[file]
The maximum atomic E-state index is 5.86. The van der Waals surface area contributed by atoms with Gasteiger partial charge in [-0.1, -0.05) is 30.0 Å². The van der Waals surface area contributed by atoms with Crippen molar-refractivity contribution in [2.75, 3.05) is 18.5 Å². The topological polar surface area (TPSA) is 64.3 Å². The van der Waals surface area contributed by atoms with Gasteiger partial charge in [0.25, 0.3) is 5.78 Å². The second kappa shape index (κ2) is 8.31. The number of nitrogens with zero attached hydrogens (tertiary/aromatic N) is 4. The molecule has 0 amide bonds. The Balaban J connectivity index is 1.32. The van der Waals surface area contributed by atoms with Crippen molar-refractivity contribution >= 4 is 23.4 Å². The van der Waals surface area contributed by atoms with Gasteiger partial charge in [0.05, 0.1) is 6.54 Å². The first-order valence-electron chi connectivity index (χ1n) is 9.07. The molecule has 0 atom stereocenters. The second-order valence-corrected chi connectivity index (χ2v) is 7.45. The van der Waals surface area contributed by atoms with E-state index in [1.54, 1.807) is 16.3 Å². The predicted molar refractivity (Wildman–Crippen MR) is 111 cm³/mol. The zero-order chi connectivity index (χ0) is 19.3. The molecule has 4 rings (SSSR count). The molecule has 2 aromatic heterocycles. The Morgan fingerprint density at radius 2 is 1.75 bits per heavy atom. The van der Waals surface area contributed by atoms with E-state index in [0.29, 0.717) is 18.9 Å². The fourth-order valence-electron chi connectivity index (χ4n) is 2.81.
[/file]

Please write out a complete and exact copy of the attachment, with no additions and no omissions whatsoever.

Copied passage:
The maximum atomic E-state index is 5.86. The van der Waals surface area contributed by atoms with Gasteiger partial charge in [-0.1, -0.05) is 30.0 Å². The van der Waals surface area contributed by atoms with Crippen molar-refractivity contribution in [2.75, 3.05) is 18.5 Å². The topological polar surface area (TPSA) is 64.3 Å². The van der Waals surface area contributed by atoms with Gasteiger partial charge in [0.25, 0.3) is 5.78 Å². The second kappa shape index (κ2) is 8.31. The number of nitrogens with zero attached hydrogens (tertiary/aromatic N) is 4. The molecule has 0 amide bonds. The Balaban J connectivity index is 1.32. The van der Waals surface area contributed by atoms with Crippen molar-refractivity contribution >= 4 is 23.4 Å². The van der Waals surface area contributed by atoms with Gasteiger partial charge in [0.05, 0.1) is 6.54 Å². The first-order valence-electron chi connectivity index (χ1n) is 9.07. The molecule has 0 atom stereocenters. The second-order valence-corrected chi connectivity index (χ2v) is 7.45. The van der Waals surface area contributed by atoms with E-state index in [1.54, 1.807) is 16.3 Å². The predicted molar refractivity (Wildman–Crippen MR) is 111 cm³/mol. The zero-order chi connectivity index (χ0) is 19.3. The molecule has 4 rings (SSSR count). The molecule has 2 aromatic heterocycles. The Morgan fingerprint density at radius 2 is 1.75 bits per heavy atom. The van der Waals surface area contributed by atoms with E-state index in [0.29, 0.717) is 18.9 Å². The fourth-order valence-electron chi connectivity index (χ4n) is 2.81.